Approximately two-thirds of those who enter treatment for addiction have experienced abuse in childhood.  Child abuse may be physical, emotional, sexual, or a combination of any of these. While the severity of abuse varies, the negative emotional and mental consequences of any amount of child abuse usually persist into adulthood.  Survivors of child abuse are far more likely to suffer from anxiety, depression, eating disorders, and substance use disorder. Substance abuse may begin in childhood as a coping mechanism or develop later in life as a result of unaddressed trauma. There has been an effort in recent years to understand the various factors that may contribute to the development of addiction in victims of child abuse, and improve treatment for those struggling with childhood trauma and substance abuse.  

PTSD as a Result of Child Abuse

Post-traumatic stress disorder, or PTSD, a condition commonly associated with war veterans, is a mental illness that develops as a result of enduring a painful and traumatic incident, or series of incidents.  PTSD often results in flashbacks that may lead to complete avoidance of any and all reminders of the event. In adults, PTSD can cause a variety of mental health problems including sleep issues, panic attacks, and depression.  Untreated PTSD can get in the way of living a normal life, making it difficult to work, have relationships, and interact socially. PTSD is often diagnosed in adult survivors of child abuse, especially in women. For women who experienced both physical and sexual abuse, the likelihood of PTSD is doubled.  Not every child abuse survivor will go on to develop PTSD, and the interaction of determining variables is complex, but researchers have begun to identify factors that may influence the potential for PTSD.

PTSD may be more likely to occur in those that experience extremely severe abuse as children, and lack love and support from others outside of their abuser.  Experts also theorize that lingering trauma may depend on how a child is related to their abuser, or at what age they experience the abuse. Additionally, the development of PTSD may depend on whether there was outside intervention when the abuse occurred.  Physical child abuse often goes unaddressed by witnesses, as well as the criminal justice system, simply because it can be hard to define. What may count as abuse to one family may be considered discipline by another.  

Many psychologists would define abuse as experiencing events that result in overwhelming stress to the child.  Stress from abuse is especially detrimental to children due to their inability to mentally and emotionally process what is happening to them.  Children who are abused often feel they deserve to be mistreated or they are somehow at fault, and this feeling can persist into adulthood despite logic telling them otherwise. Even in the least severe abuse scenarios, PTSD may still occur later in life.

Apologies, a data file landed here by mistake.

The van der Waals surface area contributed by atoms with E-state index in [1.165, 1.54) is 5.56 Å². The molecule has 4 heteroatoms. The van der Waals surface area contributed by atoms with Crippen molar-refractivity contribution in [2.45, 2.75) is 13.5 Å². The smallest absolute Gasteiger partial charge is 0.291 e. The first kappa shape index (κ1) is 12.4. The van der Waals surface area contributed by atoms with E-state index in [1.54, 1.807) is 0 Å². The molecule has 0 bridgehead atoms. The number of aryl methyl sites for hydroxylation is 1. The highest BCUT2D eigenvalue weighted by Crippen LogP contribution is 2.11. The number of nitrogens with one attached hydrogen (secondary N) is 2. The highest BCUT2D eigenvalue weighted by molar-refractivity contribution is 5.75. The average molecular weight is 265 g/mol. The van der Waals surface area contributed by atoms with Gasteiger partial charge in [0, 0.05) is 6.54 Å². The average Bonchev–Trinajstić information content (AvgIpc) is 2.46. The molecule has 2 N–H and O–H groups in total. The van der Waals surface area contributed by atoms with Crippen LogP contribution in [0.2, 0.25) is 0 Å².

Self-Medicating

By the time a survivor of child abuse becomes an adult, they will likely have developed a set of coping mechanisms to manage their trauma.  These attempts to cope are often unhealthy and further harm the survivor. Strategies may involve suppressing negative emotions such as sadness and rage and lead to the onset of mental illnesses.  Resisting the experience of painful emotions can cause chronic anxiety, depression, eating disorders, and an inability to support healthy relationships. Many people who suffer from these mental health struggles turn to drugs or alcohol to manage their symptoms.  Unfortunately, substances only work as a temporary fix for emotional anguish. Drugs and alcohol may numb depression, anger, and anxiety for a few hours, but over time these psychological issues will only worsen as a result of substance abuse. Additionally, self-medicating often leads to addiction, adding to the list of hardships already being faced by victims of child abuse.

Treatment Considerations

While mental illness is extremely common in those that seek treatment for substance abuse, survivors of child abuse present with unique obstacles.  Child abuse survivors tend to be guarded and untrusting, and may not immediately disclose their experiences in counseling sessions due to shame or an inability to open up to strangers.  If a patient has never previously discussed their abuse, talking about it for the first time can be healing on its own. For most survivors of abuse, however, true progress will require a great deal of therapy and a thorough assessment of co-occurring disorders.  For those struggling with addiction, it is important to investigate the underlying reasons for substance abuse. Survivors of abuse who have made a habit of blaming themselves for their circumstances may prevent their own recovery by beating themselves up for their addiction.  By understanding that addiction is a common response to emotional trauma, these individuals can begin to forgive themselves and build healthier coping strategies.  

Anyone living with addiction and a history of child abuse should seek treatment from professionals equipped to provide trauma-informed care and a dual diagnosis.  A fulfilling life after abuse and addiction is possible, and with the right resources, those that experienced tragedy in their youth can finally take control of their own happiness. 

If you or someone you love is struggling with addiction, now is the time to reach out for help.  At Burning Tree, you will find knowledgeable and compassionate professionals that structure treatment to fit individual needs, including the identification of co-occurring disorders.  Through accountability and commitment to the 12 Steps, each client will develop the tools to create a sober lifestyle and find lasting recovery. We specialize in the treatment of chronic relapsers, and believe with the right support you can experience true and permanent healing.  For more information, call us now at 866-287-2877